Written By: Alli Masoero, CFP® – Zenith Lead Financial Planner
Not Rich, Yet: A blog talking about finance in a way you’ll actually understand.
As generations turn, instead of waiting to buy a house when you start a family, we see more individuals buying houses as an investment at a young age. When you hear your friends doing it, you can’t help but question whether or not it’s a good idea for you (aka you get FOMO).
I am not here to compare the cost of renting versus buying, this is a deeper conversation. We are here to discuss the emotional side of this decision. If all factors aren’t considered, consequences may arise.
Questions to ask yourself:
→ What prompted you to think about purchasing a home?
→ Do you plan to stay in the area? Is there a possibility you would relocate?
→ What is your job security?
→ Do you plan on raising your children in the house?
→ Do you want to rent it out? Do you mind being a landlord?
→ Do you want a creative fixer-upper or a hands-off new build?
Many people that have jumped into home ownership with no financial difficulties but find themselves in a bind due to other factors. Below are scenarios that help illustrate how home buying may not be ideal for everyone:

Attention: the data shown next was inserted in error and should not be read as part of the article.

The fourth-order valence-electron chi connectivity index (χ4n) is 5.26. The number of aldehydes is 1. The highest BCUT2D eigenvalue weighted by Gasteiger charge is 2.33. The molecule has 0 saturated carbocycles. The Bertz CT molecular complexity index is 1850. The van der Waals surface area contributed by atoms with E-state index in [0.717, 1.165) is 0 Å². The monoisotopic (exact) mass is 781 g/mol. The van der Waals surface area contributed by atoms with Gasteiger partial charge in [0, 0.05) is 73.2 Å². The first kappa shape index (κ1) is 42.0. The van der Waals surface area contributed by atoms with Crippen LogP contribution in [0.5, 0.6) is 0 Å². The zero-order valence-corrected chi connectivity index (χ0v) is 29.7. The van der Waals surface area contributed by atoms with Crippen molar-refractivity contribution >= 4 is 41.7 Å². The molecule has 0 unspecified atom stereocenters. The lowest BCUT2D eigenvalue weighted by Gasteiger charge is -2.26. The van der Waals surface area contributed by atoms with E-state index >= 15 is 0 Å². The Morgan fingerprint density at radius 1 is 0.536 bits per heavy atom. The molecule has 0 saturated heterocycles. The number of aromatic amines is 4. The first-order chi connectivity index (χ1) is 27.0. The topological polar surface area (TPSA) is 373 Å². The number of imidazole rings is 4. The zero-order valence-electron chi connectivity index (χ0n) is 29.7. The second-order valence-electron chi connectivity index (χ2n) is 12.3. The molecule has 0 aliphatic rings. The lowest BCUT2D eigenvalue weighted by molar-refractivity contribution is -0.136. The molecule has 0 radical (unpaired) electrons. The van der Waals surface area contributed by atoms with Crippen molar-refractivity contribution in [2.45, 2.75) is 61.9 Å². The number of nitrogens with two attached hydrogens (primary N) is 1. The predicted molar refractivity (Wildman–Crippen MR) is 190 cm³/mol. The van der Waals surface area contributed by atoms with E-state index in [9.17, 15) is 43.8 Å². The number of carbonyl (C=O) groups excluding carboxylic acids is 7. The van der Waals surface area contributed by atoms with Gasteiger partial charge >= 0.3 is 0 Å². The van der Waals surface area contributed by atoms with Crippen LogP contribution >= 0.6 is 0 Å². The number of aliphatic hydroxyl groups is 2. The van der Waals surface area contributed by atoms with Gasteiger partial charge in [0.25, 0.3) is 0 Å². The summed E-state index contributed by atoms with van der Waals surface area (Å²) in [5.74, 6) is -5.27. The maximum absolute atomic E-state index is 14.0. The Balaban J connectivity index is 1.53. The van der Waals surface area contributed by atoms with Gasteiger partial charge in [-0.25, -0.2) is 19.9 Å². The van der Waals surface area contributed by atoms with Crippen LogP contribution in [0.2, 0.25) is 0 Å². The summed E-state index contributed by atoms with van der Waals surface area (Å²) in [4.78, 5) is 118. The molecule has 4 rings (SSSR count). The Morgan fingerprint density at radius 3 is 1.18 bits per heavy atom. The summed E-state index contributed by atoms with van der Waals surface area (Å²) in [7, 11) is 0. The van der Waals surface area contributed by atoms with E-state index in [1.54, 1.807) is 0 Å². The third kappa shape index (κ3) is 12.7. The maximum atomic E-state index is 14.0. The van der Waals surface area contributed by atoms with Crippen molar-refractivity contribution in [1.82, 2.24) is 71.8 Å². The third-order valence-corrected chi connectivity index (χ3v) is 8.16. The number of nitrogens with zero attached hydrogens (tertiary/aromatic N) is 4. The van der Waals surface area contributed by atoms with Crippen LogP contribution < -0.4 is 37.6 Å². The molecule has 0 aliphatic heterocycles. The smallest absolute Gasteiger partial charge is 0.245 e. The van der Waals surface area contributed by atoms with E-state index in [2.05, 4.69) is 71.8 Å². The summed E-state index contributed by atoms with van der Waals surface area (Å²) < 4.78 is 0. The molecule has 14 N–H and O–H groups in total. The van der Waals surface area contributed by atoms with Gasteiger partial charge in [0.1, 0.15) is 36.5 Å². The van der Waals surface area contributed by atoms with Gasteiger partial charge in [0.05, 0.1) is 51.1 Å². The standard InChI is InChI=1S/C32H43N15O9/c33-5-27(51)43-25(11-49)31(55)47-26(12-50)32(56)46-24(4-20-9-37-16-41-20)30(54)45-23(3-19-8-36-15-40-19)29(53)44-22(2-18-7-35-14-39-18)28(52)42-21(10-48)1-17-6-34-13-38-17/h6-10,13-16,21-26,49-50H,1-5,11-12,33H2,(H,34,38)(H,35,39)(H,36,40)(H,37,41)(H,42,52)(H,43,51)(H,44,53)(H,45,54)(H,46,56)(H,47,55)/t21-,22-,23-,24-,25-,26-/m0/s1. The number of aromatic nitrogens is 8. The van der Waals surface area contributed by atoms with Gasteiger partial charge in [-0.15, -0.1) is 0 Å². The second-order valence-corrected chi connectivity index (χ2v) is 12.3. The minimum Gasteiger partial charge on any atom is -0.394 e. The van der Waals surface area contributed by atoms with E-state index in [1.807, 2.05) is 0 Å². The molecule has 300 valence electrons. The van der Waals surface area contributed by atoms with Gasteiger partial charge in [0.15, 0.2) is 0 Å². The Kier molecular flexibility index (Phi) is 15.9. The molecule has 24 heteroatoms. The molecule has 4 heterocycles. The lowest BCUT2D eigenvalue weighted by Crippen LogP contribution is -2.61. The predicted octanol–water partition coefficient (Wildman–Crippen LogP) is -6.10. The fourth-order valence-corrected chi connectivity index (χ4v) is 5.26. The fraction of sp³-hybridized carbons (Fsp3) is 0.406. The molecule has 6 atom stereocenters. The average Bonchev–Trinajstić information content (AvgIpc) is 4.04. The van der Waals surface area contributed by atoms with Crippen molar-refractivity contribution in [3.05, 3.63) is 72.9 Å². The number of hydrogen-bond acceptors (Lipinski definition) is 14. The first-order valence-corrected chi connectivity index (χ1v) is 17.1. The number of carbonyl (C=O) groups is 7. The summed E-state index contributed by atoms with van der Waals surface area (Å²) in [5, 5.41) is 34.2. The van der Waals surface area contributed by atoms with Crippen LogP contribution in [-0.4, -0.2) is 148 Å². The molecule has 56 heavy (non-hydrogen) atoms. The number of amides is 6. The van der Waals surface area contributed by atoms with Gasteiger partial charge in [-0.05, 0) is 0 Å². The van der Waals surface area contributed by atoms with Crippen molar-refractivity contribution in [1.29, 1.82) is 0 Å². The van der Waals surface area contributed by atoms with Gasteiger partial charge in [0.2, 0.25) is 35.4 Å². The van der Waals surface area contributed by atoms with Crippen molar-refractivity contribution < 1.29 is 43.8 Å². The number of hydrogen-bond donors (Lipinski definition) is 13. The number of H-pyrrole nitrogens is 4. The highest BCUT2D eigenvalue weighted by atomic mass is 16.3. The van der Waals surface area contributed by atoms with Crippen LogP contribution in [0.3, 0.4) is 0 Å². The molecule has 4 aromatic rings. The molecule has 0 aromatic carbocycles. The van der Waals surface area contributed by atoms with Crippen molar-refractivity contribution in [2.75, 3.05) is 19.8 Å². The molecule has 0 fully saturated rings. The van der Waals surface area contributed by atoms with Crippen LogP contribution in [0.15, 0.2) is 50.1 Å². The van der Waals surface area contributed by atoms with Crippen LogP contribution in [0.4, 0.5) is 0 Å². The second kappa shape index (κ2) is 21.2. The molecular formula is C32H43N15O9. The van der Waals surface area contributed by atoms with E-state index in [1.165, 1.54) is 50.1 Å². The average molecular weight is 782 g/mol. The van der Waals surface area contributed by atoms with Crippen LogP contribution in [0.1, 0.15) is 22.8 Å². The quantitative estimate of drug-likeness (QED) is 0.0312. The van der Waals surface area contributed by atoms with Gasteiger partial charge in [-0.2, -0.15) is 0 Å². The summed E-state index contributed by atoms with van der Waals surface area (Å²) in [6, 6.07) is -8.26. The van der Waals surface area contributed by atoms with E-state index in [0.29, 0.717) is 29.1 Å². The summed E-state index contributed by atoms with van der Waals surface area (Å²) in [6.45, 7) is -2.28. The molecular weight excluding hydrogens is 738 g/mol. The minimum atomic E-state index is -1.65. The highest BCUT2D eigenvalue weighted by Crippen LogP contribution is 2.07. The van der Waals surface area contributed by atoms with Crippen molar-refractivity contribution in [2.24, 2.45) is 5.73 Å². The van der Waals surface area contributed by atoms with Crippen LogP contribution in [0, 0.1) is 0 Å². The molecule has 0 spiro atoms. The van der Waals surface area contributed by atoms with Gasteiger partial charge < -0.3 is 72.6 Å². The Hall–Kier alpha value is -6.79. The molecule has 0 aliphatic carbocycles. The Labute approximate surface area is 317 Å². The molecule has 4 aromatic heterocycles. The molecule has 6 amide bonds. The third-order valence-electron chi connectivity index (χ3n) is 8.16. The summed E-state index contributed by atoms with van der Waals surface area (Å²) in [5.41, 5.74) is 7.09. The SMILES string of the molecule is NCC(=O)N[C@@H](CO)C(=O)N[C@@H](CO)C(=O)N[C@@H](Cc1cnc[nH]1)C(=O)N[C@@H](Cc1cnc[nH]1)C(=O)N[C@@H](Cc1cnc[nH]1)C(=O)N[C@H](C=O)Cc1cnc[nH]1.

Case #1: Sarah thought it was a great idea to buy a house to “save money on rent” but lost her job one year after purchasing it. She secured a new job, but she has to move to a new state. She does not want to be a landlord, so she sells it at a loss.
Case #2: Dave saw his two friends, well versed in real estate, profit on an investment property. Dave purchased a house with the intention of mimicking his friend’s success. As he became a landlord, the demands of his tenants were giving him a headache. He hired a property manager and now is barely making a profit.
Case #3: Kaila purchased a nice townhome in a great neighborhood. Soon after, she met her fiancé Charles. After talking through their goals, the 2 bedroom house was too small for them and their future family. Kaila had to offload the property much sooner than she expected.
Case #4: Zeke was very excited to purchase his first home. His parents have always encouraged him to invest in property. He watches a lot of home improvement shows and was excited to buy a fixer-upper. After purchasing it, he realized his skills were not as advanced as he thought. He hired people to assist, and is now cash flow negative on the house.
The examples show the consequences of not considering the less-discussed qualitative factors before purchasing a home. We hope you take the time to speak with your advisor before purchasing. We want to help as you find your dream home – but just when it makes sense!
Invest safely out there!
All written content is for information purposes only. Opinions expressed herein are solely those of Zenith, unless otherwise specifically cited. Material presented is believed to be from reliable sources and no representations are made by our firm as to another parties’ informational accuracy or completeness. All information or ideas provided should be discussed in detail with an advisor, accountant or legal counsel prior to implementation.